Sen. Lamar Alexander Releases Sham Effort to Reform Higher Education: What Our Partners and Allies Think
Washington, D.C. — U.S. Senate Health, Education, Labor, and Pensions Committee Chairman Lamar Alexander (R-TN) has released the latest text of his piecemeal plan to reform the Higher Education Act (HEA).
Though a reauthorization of the HEA is sorely needed to update the rules and funding for colleges, student financial aid, and borrower protections, any claim by Senator Alexander that this legislation is a suitable reauthorization is a sham. While the bill has some important provisions—including support for minority-serving institutions (MSIs), and a partial repeal of the ban on Pell grants for currently incarcerated individuals, it rejects almost all other needs of future, current, and former postsecondary students and borrowers. These glaring omissions reveal Sen. Alexander’s total disconnect from the struggles that students and borrowers face, and highlight his lack of willingness to solve the issues of affordability, access, and quality for current and future students.
For-profit and predatory colleges disproportionately target low-income students and students of color, and Sen. Alexander’s abdication of responsibility for the corruption of these institutions leaves these students at serious risk.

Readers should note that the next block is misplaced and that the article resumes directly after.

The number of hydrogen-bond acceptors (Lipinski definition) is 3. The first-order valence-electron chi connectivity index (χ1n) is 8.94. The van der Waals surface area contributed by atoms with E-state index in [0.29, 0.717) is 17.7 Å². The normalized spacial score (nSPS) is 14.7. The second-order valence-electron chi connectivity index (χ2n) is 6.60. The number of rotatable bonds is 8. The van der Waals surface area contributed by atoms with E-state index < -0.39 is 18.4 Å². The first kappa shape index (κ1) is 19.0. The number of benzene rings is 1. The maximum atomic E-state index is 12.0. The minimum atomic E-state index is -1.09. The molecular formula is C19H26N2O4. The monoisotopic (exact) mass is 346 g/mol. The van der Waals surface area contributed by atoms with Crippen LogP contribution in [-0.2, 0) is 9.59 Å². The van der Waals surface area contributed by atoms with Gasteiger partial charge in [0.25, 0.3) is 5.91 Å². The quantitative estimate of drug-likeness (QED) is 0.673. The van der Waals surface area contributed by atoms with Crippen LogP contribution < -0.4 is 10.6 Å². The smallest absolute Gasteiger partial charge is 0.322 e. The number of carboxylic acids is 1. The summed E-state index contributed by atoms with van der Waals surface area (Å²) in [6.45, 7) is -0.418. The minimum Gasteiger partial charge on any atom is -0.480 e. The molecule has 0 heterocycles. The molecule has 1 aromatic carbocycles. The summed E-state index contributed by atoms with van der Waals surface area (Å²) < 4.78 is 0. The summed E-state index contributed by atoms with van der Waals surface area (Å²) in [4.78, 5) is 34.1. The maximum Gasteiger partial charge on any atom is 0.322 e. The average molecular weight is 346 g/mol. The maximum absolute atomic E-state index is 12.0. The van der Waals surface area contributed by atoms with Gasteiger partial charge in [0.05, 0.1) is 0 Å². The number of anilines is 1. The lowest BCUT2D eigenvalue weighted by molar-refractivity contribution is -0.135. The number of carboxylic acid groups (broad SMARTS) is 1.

Higher Ed, Not Debt and Generation Progress, with our coalition of partner organizations, will continue to fight for a proper authorization of the HEA. Here is what we and our partners have to say in response to this latest announcement.
The full statements by organizations are accessible via hyperlinks.
American Federation of Teachers President, Randi Weingarten
“Bipartisanship may be shriveling in Washington, but education has been an area in which Sens. Murray and Alexander have regularly forged agreements. I deeply respect and have worked with Alexander in the past, so it’s doubly disappointing that he would introduce an inadequate package of higher education bills that short-circuit comprehensive reauthorization by excluding protections students so urgently need…While the bill includes some stand-alone elements we’ve been calling for—fixes for HBCUs and MSIs and simplifying FAFSA—it is silent on our most urgent priorities, including Public Service Loan Forgiveness, college affordability and boosting state investment.”
Center for American Progress Associate Director of Postsecondary Education, Antoinette Flores
“Our higher education system is failing students and taxpayers. Rather than make meaningful change, this proposal would increase the max Pell Grant for the most low-income students by just $20. Rather than holding schools accountable for helping students get to and through school and prepared for jobs that will help them repay their debt, this proposal includes no measures to hold schools accountable for the outcomes they produce. For more than a decade Congress has kicked the can down the road on reauthorizing the HEA, all the while students sink deeper into debt—a burden disproportionately shouldered by people of color and low-income individuals. While there are a few positive provisions, the time for half measures is over. Congress must pass a comprehensive HEA reauthorization that reflects the needs of students and taxpayers.”